Thursday, 11 May 2017

The iPod People

I've been reading the book 'Invasion of The Body Snatchers' and I'll be damned if those pod people don't sound a lot like some Facebook friends I've known.

The passion is still there in them but, because it's all wrapped up in Facebook, it may as well not even exist.  Taken out of real-time circulation. Their shape still exists as a data trace, but the substance has been extracted. Or to be more honest, it's been dumped as excess baggage, due to space constraints. (The medium is inadequate to transmit it, you see).

After their transformation from reality to Facebook, we can still access exact replicas of our friends: see their familiar smiles and poses, their recognizable styles, hear their unique speech patterns, but it's all just a representation. Leftovers, placeholders of what and where they used to be. They still appear to exist and can be tracked through a series of snapshots - evidence always gathered after the fact, having always passed you by without a tangible trace.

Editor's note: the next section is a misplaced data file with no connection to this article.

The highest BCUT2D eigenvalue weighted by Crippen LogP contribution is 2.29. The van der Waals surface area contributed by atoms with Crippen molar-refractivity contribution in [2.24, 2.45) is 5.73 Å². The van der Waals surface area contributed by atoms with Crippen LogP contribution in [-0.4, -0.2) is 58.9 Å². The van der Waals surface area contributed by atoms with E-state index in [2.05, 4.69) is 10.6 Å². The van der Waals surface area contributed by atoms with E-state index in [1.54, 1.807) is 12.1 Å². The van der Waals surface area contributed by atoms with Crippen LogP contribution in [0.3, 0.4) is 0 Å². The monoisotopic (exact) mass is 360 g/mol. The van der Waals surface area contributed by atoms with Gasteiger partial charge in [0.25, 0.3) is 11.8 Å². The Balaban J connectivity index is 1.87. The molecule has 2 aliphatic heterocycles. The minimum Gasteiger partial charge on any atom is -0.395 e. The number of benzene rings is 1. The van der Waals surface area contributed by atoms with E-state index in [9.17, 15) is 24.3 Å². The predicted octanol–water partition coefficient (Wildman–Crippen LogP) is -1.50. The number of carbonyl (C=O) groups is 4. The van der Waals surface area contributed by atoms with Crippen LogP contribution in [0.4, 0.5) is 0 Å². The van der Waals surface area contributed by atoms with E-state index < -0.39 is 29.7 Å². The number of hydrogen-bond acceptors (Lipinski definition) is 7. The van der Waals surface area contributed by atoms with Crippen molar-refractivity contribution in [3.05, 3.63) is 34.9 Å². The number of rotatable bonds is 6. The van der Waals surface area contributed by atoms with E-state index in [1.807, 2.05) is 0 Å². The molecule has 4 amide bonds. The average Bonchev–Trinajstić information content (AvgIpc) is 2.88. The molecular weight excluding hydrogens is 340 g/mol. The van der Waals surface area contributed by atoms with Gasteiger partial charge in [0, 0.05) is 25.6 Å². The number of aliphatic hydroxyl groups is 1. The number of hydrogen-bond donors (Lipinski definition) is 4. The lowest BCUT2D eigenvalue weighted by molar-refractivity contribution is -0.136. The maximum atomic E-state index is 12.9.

A dead friend is never forgotten but a vanished Facebook friend? They may as well have never existed. One presence is bought at the expense of another, the more you pay the less there is value, in the end.  

Facebook makes you a caretaker to your avatar, reassembling you in cybernetic units made up of the snapshots, soundbites, tunes and memes: personalities reconfigured to suit a data farmer's needs. The precision of that fabrication can never be resurrected in the flesh (and its emptiness  is usually unwelcome there anyway). Each time that avatar's clarity sharpens, a part of the person it's made of vanishes into the mainframe to sustain it.

A Facebook friend's avatar always has time to chat and 'share' and laugh, even as the real person behind it becomes ever more remote: a vacancy on the street, in your flat, at the end of your phone line.

Facebook is a vessel... but what for?  Nothing that really matters, that's for sure.

No comments:

Post a Comment